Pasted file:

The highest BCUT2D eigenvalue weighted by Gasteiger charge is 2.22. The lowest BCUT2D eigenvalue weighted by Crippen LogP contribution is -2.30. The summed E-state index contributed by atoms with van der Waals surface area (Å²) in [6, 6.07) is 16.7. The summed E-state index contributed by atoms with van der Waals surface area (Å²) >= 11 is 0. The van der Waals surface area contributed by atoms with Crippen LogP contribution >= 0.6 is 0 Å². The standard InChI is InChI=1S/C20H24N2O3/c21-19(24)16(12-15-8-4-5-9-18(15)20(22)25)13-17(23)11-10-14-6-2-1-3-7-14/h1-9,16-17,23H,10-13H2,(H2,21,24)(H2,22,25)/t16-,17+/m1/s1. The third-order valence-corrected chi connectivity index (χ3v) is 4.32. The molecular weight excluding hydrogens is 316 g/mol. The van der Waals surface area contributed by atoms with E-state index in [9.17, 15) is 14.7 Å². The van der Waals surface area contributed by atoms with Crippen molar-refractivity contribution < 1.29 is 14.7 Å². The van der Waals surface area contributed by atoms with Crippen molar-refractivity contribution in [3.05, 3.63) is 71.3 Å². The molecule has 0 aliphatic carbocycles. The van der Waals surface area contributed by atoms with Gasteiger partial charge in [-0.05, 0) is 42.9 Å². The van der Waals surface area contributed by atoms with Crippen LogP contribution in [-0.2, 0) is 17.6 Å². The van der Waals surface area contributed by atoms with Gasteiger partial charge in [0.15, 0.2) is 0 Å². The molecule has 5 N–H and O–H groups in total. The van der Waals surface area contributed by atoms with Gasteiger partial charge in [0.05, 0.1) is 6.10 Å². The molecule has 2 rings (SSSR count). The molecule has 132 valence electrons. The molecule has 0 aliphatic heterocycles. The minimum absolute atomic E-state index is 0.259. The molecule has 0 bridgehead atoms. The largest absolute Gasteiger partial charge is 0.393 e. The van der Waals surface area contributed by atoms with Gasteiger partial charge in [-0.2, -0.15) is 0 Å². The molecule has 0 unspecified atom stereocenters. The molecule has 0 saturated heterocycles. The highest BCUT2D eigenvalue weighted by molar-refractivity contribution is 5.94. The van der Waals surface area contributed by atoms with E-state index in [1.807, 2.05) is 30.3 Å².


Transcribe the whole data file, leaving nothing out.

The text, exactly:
The highest BCUT2D eigenvalue weighted by Gasteiger charge is 2.22. The lowest BCUT2D eigenvalue weighted by Crippen LogP contribution is -2.30. The summed E-state index contributed by atoms with van der Waals surface area (Å²) in [6, 6.07) is 16.7. The summed E-state index contributed by atoms with van der Waals surface area (Å²) >= 11 is 0. The van der Waals surface area contributed by atoms with Crippen LogP contribution >= 0.6 is 0 Å². The standard InChI is InChI=1S/C20H24N2O3/c21-19(24)16(12-15-8-4-5-9-18(15)20(22)25)13-17(23)11-10-14-6-2-1-3-7-14/h1-9,16-17,23H,10-13H2,(H2,21,24)(H2,22,25)/t16-,17+/m1/s1. The third-order valence-corrected chi connectivity index (χ3v) is 4.32. The molecular weight excluding hydrogens is 316 g/mol. The van der Waals surface area contributed by atoms with E-state index in [9.17, 15) is 14.7 Å². The van der Waals surface area contributed by atoms with Crippen molar-refractivity contribution < 1.29 is 14.7 Å². The van der Waals surface area contributed by atoms with Crippen molar-refractivity contribution in [3.05, 3.63) is 71.3 Å². The molecule has 0 aliphatic carbocycles. The van der Waals surface area contributed by atoms with Gasteiger partial charge in [-0.05, 0) is 42.9 Å². The van der Waals surface area contributed by atoms with Crippen LogP contribution in [-0.2, 0) is 17.6 Å². The van der Waals surface area contributed by atoms with Gasteiger partial charge in [0.15, 0.2) is 0 Å². The molecule has 5 N–H and O–H groups in total. The van der Waals surface area contributed by atoms with Gasteiger partial charge in [0.05, 0.1) is 6.10 Å². The molecule has 2 rings (SSSR count). The molecule has 132 valence electrons. The molecule has 0 aliphatic heterocycles. The minimum absolute atomic E-state index is 0.259. The molecule has 0 bridgehead atoms. The largest absolute Gasteiger partial charge is 0.393 e. The van der Waals surface area contributed by atoms with Gasteiger partial charge in [-0.2, -0.15) is 0 Å². The molecule has 0 unspecified atom stereocenters. The molecule has 0 saturated heterocycles. The highest BCUT2D eigenvalue weighted by molar-refractivity contribution is 5.94. The van der Waals surface area contributed by atoms with E-state index in [1.807, 2.05) is 30.3 Å².